52 Like YouTube videos
gone wild
53 Nostalgia-inducing
54 Homecoming group
59 “Fidelity, Bravery,
Integrity” org.
60 Nonkosher meat
61 Printemps follower
62 Holy mlle.
63 Puzzled comments
from page 1
from page 1
from page 1
from page 1
dth/cammie bellamy
With the Orange County landfill closing at the end of June, trash
will be temporarily moved to a transfer station in Durham.
“It’s time to close
it. We need to find
alternative means
for disposal.”
Chairman Barry Jacobs,
board of county commissioners
Waste Disposal and Recycling
Center transfer station in
The transfer station will
serve as an intermediate facil-
ity where waste will be con-
solidated, loaded into trucks
and finally transported to a
waste management facility.
The towns of Chapel Hill,
Carrboro and Hillsborough,
as well as Orange County,
will spend three to five years
in this interim phase while
developing a more permanent
solution, said Orange County
Solid Waste Management
Director Gayle Wilson.
“We need to be sure that
the municipalities in Orange
County and the University are
going to work with us before
we make a large investment,”
Wilson said.
“And we would need to find
the technology that we would
feel confident we could invest
in and not find a few years
later that it’s ineffective, cost-
prohibitive, environmentally
degrading or simply inef-
While Orange County and
Hillsborough will haul their
garbage to the city of Durham
transfer station, Chapel Hill
and Carrboro will take their
waste to the privately owned
Waste Industries transfer sta-
tion, also in Durham.
Orange County Board of
Commissioners Chairman
Barry Jacobs said though the
move will be costly for both
the towns and the county,
transferring waste to Durham
is the best temporary option.
“It’s time to close it,” Jacobs
said. “We need to find alter-
native means for disposal. For
now we’ ll take it to Durham
and hope to find a more envi-
ronmentally sound solution.”
Chapel Hill issued a request
last week for bids to provide
the town with future recy-
cling services, said Wendy
Simmons, Chapel Hill’s solid
waste services superintendent.
Recently, Orange County
Recycling informed the towns
it plans to make changes to
its current recycling system,
prompting Chapel Hill to
look for alternative recycling
The towns are also seeking
proposals for the develop-
ment of a transfer station in
Chapel Hill.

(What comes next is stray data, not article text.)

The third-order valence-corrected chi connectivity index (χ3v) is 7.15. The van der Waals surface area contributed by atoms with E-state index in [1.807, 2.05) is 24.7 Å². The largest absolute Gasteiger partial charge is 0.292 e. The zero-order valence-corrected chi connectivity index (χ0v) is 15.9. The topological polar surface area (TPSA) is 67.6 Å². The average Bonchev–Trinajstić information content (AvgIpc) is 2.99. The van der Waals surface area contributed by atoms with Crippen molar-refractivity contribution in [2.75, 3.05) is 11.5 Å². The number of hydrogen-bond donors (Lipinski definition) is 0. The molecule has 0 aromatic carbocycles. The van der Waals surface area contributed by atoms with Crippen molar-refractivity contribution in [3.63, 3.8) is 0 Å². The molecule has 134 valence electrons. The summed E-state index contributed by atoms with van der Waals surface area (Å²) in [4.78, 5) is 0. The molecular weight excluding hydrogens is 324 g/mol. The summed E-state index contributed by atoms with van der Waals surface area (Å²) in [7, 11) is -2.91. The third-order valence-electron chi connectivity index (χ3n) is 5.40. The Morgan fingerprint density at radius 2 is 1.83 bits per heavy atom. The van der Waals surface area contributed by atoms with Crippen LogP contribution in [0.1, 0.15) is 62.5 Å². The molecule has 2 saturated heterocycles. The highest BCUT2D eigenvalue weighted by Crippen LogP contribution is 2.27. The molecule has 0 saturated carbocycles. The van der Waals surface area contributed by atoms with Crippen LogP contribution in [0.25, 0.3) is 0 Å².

A potential site for the
Chapel Hill transfer station is
off Millhouse Road, near the
Town Operations Center.
Wilson said Orange County
has not yet entered into long-
term planning efforts, but it
will begin to evaluate poten-
tial solutions after the landfill
officially closes.
And after the closure, no
former employee of the land-
fill will be left jobless, he said.
While Wilson said there
will be a reduction of about
six positions, these jobs were
eliminated either through
employees retiring or success-
fully finding employment in
another division of the coun-
ty’s Solid Waste Management
Contact the desk editor at
provost position at
Washington University in St.
Louis, said he is excited about
doing the work that he enjoys
and is most familiar with.
Carney said among the big-
gest challenges was handling
the University’s budget deci-
sions during the economic
“(It was) awful, really
awful,” he said.
“About this time of year,
each year, (it) has caused me
to go into a week or two of
near-sleepless nights.”
Thorp also faced a number
of challenges throughout his
tenure, including handling
an NCAA investigation into
UNC’s football team, address-
ing irregularities in the
Department of African and
Afro-American Studies and,
most recently, tackling a com-
plaint against the University
regarding its handling of
sexual assault cases.
Thorp said if there was one
thing he could go back and
change during his adminis-
tration, he would have taken
more control.
“A lot of people have ana-
lyzed a lot of the things that
have gone on in terms of, we
never could quite get our act
together fast enough,” he said.
“And the reason for that
is that there are so many dif-
ferent parties with a stake
in every decision that the
University does.
“There are probably some
times where I should’ve
just said, ‘Well look, I’m the
chancellor, I know what to do
here, so we’re just going to go
ahead and do it,’” he said.
Despite the scandals, Thorp
said serving as chancellor has
been rewarding.
“I think it’s an incredibly
fulfilling job because you get
to spend time with students
and faculty and employees at
the University who are learn-
ing and exploring so many
exciting things,” he said.
He said winning the NCAA
men’s basketball champion-
ship in 2009, having Barack
Obama and Jimmy Fallon
on campus and seeing seven
students become Rhodes
Scholars during his time in
office are among the high-
lights of his career.
Carney said he’s proud of
introducing the University’s
academic plan, updating fac-
ulty promotion and tenure
guidelines and initiating an
academic theme — “Water in
Our World” — for the campus.
Jan Boxill, chairwoman
of the faculty council, said
she thinks Carney’s academic
plan is among his biggest
accomplishments as provost.
She said he was in tune
with faculty needs and regu-
larly came to executive faculty
council meetings and listened
to their concerns.
Andrew Hunt, who has
worked in the provost’s office
since Carney took the job,
said Carney is quick-witted
and fun to be around at work.
“He’s very quick and clev-
er,” he said. “He kind of sets
the tone for the office, and it’s
a tone that everyone kind of is